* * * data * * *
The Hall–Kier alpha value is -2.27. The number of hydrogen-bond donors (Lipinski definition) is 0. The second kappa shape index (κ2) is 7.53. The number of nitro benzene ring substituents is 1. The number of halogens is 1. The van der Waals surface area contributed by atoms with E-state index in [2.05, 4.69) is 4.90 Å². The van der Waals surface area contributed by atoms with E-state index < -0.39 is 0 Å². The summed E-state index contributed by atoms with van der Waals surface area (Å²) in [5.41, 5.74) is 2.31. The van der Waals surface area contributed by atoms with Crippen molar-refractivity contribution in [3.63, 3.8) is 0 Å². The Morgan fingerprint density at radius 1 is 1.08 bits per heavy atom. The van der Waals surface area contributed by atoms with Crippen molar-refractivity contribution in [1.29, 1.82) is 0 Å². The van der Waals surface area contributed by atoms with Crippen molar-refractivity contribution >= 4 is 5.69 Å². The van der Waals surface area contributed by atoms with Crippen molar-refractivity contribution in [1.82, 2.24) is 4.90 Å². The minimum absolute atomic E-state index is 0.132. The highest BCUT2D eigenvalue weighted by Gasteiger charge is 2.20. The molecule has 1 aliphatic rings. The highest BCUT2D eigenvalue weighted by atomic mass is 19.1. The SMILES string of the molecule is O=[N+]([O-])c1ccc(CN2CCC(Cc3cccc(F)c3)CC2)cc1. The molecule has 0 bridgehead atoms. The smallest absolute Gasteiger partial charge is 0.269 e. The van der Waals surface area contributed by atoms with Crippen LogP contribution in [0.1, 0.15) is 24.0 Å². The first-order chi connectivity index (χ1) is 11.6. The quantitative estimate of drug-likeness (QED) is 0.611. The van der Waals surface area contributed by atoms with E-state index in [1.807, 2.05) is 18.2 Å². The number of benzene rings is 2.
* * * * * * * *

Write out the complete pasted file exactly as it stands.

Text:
The Hall–Kier alpha value is -2.27. The number of hydrogen-bond donors (Lipinski definition) is 0. The second kappa shape index (κ2) is 7.53. The number of nitro benzene ring substituents is 1. The number of halogens is 1. The van der Waals surface area contributed by atoms with E-state index in [2.05, 4.69) is 4.90 Å². The van der Waals surface area contributed by atoms with E-state index < -0.39 is 0 Å². The summed E-state index contributed by atoms with van der Waals surface area (Å²) in [5.41, 5.74) is 2.31. The van der Waals surface area contributed by atoms with Crippen molar-refractivity contribution in [3.63, 3.8) is 0 Å². The Morgan fingerprint density at radius 1 is 1.08 bits per heavy atom. The van der Waals surface area contributed by atoms with Crippen molar-refractivity contribution in [1.29, 1.82) is 0 Å². The van der Waals surface area contributed by atoms with Crippen molar-refractivity contribution >= 4 is 5.69 Å². The van der Waals surface area contributed by atoms with Crippen molar-refractivity contribution in [1.82, 2.24) is 4.90 Å². The minimum absolute atomic E-state index is 0.132. The highest BCUT2D eigenvalue weighted by Gasteiger charge is 2.20. The molecule has 1 aliphatic rings. The highest BCUT2D eigenvalue weighted by atomic mass is 19.1. The SMILES string of the molecule is O=[N+]([O-])c1ccc(CN2CCC(Cc3cccc(F)c3)CC2)cc1. The molecule has 0 bridgehead atoms. The smallest absolute Gasteiger partial charge is 0.269 e. The van der Waals surface area contributed by atoms with Crippen LogP contribution in [0.1, 0.15) is 24.0 Å². The first-order chi connectivity index (χ1) is 11.6. The quantitative estimate of drug-likeness (QED) is 0.611. The van der Waals surface area contributed by atoms with E-state index in [1.807, 2.05) is 18.2 Å². The number of benzene rings is 2.